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Posts Tagged ‘Enron

I’m so blue…


Readers can try their hands at recognizing the identifying hues of tech brands, NFL teams, and NHL clubs at Name that Blue.

[TotH to @mattiekahn]


As we cogitate on color, we might recall that it was on this date in 2001 that energy high-flyer Enron (which had blue, among other colors, in its logo) declared bankruptcy.  The company, to that point a widely-cited exemplar effective corporate management (Fortune named it “America’s Most Innovative Company” six years in a row), turned out to have been innovative in an altogether different way: it was revealed that Enron’s performance– it claimed revenues of nearly $101 billion during 2000– was largely the product of institutionalized, systematic, and stealthily-executed accounting fraud.  In the aftermath, the Sarbanes-Oxley Act was passed; Arthur Andersen, the auditing firm that certified Enron’s results (and was, in the most charitable construction, asleep at the switch) went out of business; 11 financial institutions (among them, Deutsche Bank and Citicorp) paid over $20 billion dollars into the bankruptcy creditors’ account in recompense for having colluded with management… and “Enron” became synonymous with “corporate fraud and corruption.”



Written by LW

December 2, 2013 at 1:01 am


There is more to life than simply increasing its speed.
Mahatma Gandhi

I took a speed-reading course and read War and Peace in twenty minutes. It involves Russia.
Woody Allen

There’s lots of skepticism about the virtue of speed.  Still, when demand is high, “time is money”… a lesson not lost on The Broad Group, a Chinese company that has long been successful in manufacturing and selling ingenious environmentally-friendly central air conditioning systems powered by natural gas and/or waste heat, and that has now moved onto “sustainable building.”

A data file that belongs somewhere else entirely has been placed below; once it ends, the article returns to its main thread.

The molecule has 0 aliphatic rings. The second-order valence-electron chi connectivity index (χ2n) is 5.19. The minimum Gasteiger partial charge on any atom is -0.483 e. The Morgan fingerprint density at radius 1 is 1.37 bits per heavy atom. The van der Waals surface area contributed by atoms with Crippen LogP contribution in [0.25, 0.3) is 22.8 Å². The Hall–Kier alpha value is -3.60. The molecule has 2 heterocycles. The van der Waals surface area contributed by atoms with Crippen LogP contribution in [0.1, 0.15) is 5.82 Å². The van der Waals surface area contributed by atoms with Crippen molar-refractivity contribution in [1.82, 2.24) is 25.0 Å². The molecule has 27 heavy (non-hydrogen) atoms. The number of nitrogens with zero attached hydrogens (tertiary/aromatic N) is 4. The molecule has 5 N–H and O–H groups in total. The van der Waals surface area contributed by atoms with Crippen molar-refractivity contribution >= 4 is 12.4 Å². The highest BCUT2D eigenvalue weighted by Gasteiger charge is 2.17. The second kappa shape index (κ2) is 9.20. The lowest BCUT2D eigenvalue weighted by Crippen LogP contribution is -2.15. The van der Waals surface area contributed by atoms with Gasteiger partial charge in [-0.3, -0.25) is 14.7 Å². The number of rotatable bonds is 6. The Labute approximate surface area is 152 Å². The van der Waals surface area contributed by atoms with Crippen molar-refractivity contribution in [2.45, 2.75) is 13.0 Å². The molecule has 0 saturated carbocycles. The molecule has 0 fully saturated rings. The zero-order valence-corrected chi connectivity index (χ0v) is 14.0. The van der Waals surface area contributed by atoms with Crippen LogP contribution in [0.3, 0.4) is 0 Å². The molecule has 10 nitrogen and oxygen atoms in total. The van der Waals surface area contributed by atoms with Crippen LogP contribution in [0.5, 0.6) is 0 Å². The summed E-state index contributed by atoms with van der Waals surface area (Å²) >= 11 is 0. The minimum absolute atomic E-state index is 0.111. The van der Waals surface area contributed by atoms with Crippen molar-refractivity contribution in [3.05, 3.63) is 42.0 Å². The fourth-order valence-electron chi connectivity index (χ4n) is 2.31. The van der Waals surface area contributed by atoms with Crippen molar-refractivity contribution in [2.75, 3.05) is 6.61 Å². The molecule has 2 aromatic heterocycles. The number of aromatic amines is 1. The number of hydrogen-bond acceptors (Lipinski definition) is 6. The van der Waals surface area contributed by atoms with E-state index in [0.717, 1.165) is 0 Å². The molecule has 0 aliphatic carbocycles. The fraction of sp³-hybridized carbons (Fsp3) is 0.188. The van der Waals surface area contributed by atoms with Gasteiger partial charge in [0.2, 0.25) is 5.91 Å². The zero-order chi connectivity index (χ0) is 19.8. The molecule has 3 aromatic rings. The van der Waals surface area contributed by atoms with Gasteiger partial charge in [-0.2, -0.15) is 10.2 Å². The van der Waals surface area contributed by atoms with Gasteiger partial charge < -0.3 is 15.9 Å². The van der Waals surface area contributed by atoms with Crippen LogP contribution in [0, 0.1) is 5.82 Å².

Broad’s approach to construction involves careful planning, the use of prefabricated elements– and speed.  Broad Sustainable Buildings erected the 6-story Broad Pavilion in Shanghai Expo 2010 in 1 day, the 14-story New Ark’s Hotel near Broad’s headquarters in 6 days, and the Broad Pavilion at 2010 United Nations Climate Change Conference in 8 days.

But their most recent feat is surely their most audacious:  a 30-story tall hotel prototype, raised in 360 hours– accomplished a week after the same team built a 15-story building.

click to see a time-lapse video of the hotel going up

Read Jim Fallow’s Atlantic piece on Broad and its leader in pdf here.


As we watch the skyline change before our eyes, we might recall that it was on this date in 2001 that California used rolling blackouts to cut off power to hundreds of thousands of people.  Gov. Grey Davis declared a state of emergency and ordered the Dept. of Water Resources to buy and sell electricity to help alleviate the crises; PG&E defaulted on $76 million in short term debt.

Exactly one year later, on this date in 2002, Enron, whose trading arm had manipulated the energy market and contributed mightily to the power shortages in California (and elsewhere), “fired” accounting firm Arthur Andersen, citing its destruction of thousands of documents and its accounting advice.  (For its part, Andersen said its relationship with Enron ended in early December, 2001, when the company slid into the biggest corporate bankruptcy in U.S. history.)



Written by LW

January 17, 2012 at 1:01 am

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